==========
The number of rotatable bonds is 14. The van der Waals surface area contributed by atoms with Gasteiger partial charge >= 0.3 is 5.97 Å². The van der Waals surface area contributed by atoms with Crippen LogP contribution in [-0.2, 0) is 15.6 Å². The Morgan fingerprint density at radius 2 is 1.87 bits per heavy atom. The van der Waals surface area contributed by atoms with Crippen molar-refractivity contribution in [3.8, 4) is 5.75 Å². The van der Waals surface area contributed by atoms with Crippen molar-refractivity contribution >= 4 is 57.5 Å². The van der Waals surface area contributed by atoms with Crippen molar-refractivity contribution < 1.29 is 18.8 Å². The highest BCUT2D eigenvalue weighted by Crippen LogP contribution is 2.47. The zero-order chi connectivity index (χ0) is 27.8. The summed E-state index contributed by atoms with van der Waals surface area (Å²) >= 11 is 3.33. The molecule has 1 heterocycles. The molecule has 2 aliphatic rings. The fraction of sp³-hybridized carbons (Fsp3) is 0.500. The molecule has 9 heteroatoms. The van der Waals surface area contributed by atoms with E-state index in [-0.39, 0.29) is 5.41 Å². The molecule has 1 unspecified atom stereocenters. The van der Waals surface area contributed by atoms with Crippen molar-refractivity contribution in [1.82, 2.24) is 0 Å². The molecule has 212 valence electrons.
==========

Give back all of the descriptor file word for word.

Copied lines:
The number of rotatable bonds is 14. The van der Waals surface area contributed by atoms with Gasteiger partial charge >= 0.3 is 5.97 Å². The van der Waals surface area contributed by atoms with Crippen LogP contribution in [-0.2, 0) is 15.6 Å². The Morgan fingerprint density at radius 2 is 1.87 bits per heavy atom. The van der Waals surface area contributed by atoms with Crippen molar-refractivity contribution in [3.8, 4) is 5.75 Å². The van der Waals surface area contributed by atoms with Crippen molar-refractivity contribution >= 4 is 57.5 Å². The van der Waals surface area contributed by atoms with Crippen molar-refractivity contribution < 1.29 is 18.8 Å². The highest BCUT2D eigenvalue weighted by Crippen LogP contribution is 2.47. The zero-order chi connectivity index (χ0) is 27.8. The summed E-state index contributed by atoms with van der Waals surface area (Å²) >= 11 is 3.33. The molecule has 1 heterocycles. The molecule has 2 aliphatic rings. The fraction of sp³-hybridized carbons (Fsp3) is 0.500. The molecule has 9 heteroatoms. The van der Waals surface area contributed by atoms with E-state index in [-0.39, 0.29) is 5.41 Å². The molecule has 1 unspecified atom stereocenters. The van der Waals surface area contributed by atoms with Crippen molar-refractivity contribution in [1.82, 2.24) is 0 Å². The molecule has 212 valence electrons.